June 28, 2011
"George Orwell" wrote in the novel Nineteen Eighty-Four, "Who controls the past controls the future. Who controls the present controls the past." To which we may add, Who controls the presidency controls the "bipartisan" panels.
The Biden deficit-reduction panel perfectly fits this mentality, for President Barack H. Obama stacked the membership to create a tax and spend steamroller. Its roster of members comprises:
- Vice President Joe Biden - chairman
- Treasury Secretary Timothy Geithner
- White House budget director Jack Lew
- Director of the National Economic Council Gene Sperling
- Senate Appropriations Committee Chairman Dan Inouye (D-HI, 80%)
- Senate Finance Committee Chairman Max Baucus (D-MT, 85%)
- Assistant House Minority Leader Jim Clyburn (D-SC, 95%)
- Ranking member House Budget Committee Chris Van Hollen (D-MD, 100%)
- Senate Minority Whip Jon Kyl (R-AZ, 96%)
- House Majority Leader Eric Cantor (R-VA, 100%)
I make it eight Democrats vs. two Republicans, but who's counting? (Why, President B.O., it appears!) Does the panel decide on recommendations via voice vote?
(I find it particularly delicious that four months after the November 2010 elections, Obama and Biden decided that the House Democratic minority should be represented on the panel by two members, while the House Republican majority should have only one.)
Last week, the "childish" "temper-tantrum"-throwing Republicans walked away from the panel after the Democrats on it made clear that they want most of the deficit reduction to come in the form of tax increases, $600 billion worth:
Negotiations collapsed Thursday when House Majority Leader Eric Cantor, Virginia Republican, walked out after complaining that Democrats refused to budge on their demand for tax increases. Mr. Kyl, the only other Republican member of the Biden panel, quickly followed suit, essentially rendering the group dead.
I understand that an overwhelming consensus -- fully eighty percent! -- of the "bipartisan" panel favored the new taxes, though I'm sure they prefer calling it "cutting excess spending from the tax code." After all, it's well understood in mainstream circles that the deficit is not caused by too much spending but by insufficient taxation. Darn it, if we could only just restore that 90% bracket for "millionaires" (defined in Democrat Newspeak as anyone earning more than the average government worker -- members of Congress exempted, of course) and apply it. Retroactively to 2006.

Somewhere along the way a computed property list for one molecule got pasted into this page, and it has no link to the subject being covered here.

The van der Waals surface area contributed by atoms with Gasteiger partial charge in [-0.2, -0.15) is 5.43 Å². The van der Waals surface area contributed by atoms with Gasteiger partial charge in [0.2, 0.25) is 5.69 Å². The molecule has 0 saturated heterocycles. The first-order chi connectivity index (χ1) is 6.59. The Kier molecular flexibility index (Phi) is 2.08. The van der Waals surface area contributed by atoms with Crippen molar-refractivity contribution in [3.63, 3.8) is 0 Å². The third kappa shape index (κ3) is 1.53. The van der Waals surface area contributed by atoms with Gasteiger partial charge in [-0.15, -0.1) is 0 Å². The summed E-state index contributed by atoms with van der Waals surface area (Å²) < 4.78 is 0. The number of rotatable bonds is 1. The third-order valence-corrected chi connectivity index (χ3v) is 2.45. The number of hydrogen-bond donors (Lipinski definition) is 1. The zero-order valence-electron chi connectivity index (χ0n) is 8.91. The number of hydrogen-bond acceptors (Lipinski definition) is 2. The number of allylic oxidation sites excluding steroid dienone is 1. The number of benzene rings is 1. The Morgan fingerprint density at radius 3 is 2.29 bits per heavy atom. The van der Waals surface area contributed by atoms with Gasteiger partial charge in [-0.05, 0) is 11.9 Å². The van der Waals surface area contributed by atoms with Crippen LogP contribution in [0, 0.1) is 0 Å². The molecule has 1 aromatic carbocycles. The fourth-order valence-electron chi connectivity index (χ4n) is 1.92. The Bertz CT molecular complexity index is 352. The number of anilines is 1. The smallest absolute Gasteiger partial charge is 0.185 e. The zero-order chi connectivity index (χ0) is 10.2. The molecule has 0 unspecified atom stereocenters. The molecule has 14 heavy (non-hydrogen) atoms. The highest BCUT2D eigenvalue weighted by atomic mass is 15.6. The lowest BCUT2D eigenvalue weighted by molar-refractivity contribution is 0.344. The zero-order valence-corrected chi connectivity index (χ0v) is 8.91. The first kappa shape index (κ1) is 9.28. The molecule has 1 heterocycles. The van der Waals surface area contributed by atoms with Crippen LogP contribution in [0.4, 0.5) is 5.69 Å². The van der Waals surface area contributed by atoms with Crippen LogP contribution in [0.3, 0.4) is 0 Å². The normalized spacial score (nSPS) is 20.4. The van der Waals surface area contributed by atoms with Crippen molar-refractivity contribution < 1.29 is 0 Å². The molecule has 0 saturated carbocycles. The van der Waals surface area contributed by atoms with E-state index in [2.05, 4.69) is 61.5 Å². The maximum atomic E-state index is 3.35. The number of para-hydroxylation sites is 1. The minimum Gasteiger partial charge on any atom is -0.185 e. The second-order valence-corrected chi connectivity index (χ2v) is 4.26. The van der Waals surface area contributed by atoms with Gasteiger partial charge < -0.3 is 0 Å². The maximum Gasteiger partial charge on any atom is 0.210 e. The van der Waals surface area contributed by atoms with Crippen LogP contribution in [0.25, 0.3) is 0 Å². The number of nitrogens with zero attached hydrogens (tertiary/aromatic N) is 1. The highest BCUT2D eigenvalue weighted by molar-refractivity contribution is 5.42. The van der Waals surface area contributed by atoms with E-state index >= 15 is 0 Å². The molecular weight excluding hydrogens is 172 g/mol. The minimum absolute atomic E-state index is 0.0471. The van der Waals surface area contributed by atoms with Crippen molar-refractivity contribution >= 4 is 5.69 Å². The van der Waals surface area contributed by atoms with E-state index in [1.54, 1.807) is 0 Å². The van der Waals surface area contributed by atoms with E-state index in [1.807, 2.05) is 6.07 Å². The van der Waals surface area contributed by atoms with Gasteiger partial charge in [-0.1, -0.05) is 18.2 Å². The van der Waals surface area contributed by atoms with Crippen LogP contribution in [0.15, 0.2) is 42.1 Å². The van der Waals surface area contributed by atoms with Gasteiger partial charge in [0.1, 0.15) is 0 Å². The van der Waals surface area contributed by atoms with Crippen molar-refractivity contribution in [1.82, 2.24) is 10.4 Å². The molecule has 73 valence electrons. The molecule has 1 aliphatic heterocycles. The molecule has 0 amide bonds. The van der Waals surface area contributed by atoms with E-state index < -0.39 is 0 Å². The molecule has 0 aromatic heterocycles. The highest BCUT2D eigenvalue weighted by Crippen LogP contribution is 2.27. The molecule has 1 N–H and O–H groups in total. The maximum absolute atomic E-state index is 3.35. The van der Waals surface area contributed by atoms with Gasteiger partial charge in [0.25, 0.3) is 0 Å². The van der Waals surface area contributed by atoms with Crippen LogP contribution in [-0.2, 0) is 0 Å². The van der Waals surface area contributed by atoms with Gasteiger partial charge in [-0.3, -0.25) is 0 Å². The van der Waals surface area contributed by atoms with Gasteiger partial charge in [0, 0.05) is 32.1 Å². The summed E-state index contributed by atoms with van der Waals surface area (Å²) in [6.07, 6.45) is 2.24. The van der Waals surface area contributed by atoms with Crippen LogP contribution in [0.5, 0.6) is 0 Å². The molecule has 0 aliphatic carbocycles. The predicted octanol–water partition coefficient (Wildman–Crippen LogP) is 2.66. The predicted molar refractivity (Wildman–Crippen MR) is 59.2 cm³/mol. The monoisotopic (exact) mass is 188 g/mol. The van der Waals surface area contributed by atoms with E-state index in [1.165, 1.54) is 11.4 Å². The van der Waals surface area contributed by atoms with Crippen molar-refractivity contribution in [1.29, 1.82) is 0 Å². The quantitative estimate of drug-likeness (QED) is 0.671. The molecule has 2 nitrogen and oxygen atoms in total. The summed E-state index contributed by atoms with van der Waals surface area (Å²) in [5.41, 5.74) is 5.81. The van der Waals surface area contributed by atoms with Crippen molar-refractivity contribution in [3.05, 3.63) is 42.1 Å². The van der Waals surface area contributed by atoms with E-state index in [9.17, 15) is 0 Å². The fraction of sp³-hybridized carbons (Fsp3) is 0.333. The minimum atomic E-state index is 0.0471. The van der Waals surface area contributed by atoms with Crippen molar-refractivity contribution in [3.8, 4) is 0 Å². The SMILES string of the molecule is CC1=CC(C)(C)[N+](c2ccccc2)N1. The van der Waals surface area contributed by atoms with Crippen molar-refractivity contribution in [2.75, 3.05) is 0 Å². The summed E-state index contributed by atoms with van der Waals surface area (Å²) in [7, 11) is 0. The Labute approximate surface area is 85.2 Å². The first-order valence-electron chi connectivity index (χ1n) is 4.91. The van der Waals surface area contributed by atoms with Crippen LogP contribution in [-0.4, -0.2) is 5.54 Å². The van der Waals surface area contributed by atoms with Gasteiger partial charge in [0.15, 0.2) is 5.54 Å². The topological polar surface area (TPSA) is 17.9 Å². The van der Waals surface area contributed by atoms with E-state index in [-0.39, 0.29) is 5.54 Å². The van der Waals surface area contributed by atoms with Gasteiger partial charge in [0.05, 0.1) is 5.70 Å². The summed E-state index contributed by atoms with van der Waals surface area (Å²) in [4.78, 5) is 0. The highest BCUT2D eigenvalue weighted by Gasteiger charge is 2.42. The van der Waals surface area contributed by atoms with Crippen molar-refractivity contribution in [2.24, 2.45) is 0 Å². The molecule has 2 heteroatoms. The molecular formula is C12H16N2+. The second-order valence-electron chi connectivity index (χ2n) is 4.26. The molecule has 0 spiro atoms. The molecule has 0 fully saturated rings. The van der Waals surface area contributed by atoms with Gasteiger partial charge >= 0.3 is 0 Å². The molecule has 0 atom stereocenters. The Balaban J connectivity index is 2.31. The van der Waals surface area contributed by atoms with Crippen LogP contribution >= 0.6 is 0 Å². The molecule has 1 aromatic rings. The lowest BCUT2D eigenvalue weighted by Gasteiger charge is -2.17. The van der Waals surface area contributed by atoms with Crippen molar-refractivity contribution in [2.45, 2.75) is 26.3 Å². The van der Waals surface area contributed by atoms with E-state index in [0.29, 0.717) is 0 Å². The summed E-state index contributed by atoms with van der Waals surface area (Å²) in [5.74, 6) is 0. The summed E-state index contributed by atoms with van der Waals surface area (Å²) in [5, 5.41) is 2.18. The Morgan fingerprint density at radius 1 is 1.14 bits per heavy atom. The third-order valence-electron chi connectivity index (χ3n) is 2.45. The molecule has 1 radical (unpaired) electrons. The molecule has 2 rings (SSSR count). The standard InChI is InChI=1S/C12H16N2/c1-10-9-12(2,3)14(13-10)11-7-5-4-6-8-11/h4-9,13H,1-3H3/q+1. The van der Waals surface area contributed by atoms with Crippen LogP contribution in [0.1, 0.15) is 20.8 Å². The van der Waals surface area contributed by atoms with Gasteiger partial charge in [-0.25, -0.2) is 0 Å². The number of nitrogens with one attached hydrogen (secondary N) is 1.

The Dems called out their big guns to defend tax-code spending cuts:
Democrats and the White House have accused Republicans of falsely suggesting that they want to raise taxes on average Americans. Rather, Democrats say, they want to close certain tax “loopholes” for wealthy corporations.
“How do you call closing loopholes to oil companies that are making billions of dollars in profits … how do you call that a tax hike?” Rep. James E. Clyburn, South Carolina Democrat, said Sunday on ABC’s “This Week.”“I don’t know of anybody who would define a tax increase as closing the loophole.”
(Where "loophole" is defined in Democrat Newspeak as an oil company taking a specific tax deduction that every other industry in America is allowed to deduct from taxable income. It's like accusing accusing Bill Gates of crawling through a loophole because he deducts his payroll as a business expense.)
Democrats added they have been willing to accept some GOP demands, such as reductions in Medicare spending, though no cuts in benefits.
“This was not about coming to an impasse,” Sen. Charles E. Schumer, New York Democrat, said Friday regarding the breakdown of the Biden panel. “There was just a lack of political will by Republicans to accept the kind of compromise that was taking shape.”
Churls who retort that Democrats simply want to force Republicans to do their dirty work for them should have no place at the Joe-gonquin round table. This critical debate isn't about partisan bickering or silly complaints about tax increases; it's about Republicans stepping up and passing the Democrats' vital agenda.
If not now, then when? If not the GOP, then who?
Hatched by Dafydd on this day, June 28, 2011, at the time of 12:42 AM
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